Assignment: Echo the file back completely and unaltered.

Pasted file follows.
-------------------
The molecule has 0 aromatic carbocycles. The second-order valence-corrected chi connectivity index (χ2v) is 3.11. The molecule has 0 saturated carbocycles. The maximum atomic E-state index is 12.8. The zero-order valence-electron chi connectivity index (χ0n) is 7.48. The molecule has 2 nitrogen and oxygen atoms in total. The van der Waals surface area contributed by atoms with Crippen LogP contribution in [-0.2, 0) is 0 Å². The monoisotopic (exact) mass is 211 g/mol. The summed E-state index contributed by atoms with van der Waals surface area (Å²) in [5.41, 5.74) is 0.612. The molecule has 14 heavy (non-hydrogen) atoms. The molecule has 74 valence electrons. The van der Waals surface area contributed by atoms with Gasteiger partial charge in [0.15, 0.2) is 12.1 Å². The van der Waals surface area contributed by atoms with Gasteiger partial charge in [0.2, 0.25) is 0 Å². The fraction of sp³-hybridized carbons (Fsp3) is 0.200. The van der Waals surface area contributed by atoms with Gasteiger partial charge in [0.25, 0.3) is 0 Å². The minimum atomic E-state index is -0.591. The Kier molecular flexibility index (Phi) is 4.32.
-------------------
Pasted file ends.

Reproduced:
The molecule has 0 aromatic carbocycles. The second-order valence-corrected chi connectivity index (χ2v) is 3.11. The molecule has 0 saturated carbocycles. The maximum atomic E-state index is 12.8. The zero-order valence-electron chi connectivity index (χ0n) is 7.48. The molecule has 2 nitrogen and oxygen atoms in total. The van der Waals surface area contributed by atoms with Crippen LogP contribution in [-0.2, 0) is 0 Å². The monoisotopic (exact) mass is 211 g/mol. The summed E-state index contributed by atoms with van der Waals surface area (Å²) in [5.41, 5.74) is 0.612. The molecule has 14 heavy (non-hydrogen) atoms. The molecule has 74 valence electrons. The van der Waals surface area contributed by atoms with Gasteiger partial charge in [0.15, 0.2) is 12.1 Å². The van der Waals surface area contributed by atoms with Gasteiger partial charge in [0.2, 0.25) is 0 Å². The fraction of sp³-hybridized carbons (Fsp3) is 0.200. The van der Waals surface area contributed by atoms with Gasteiger partial charge in [0.25, 0.3) is 0 Å². The minimum atomic E-state index is -0.591. The Kier molecular flexibility index (Phi) is 4.32.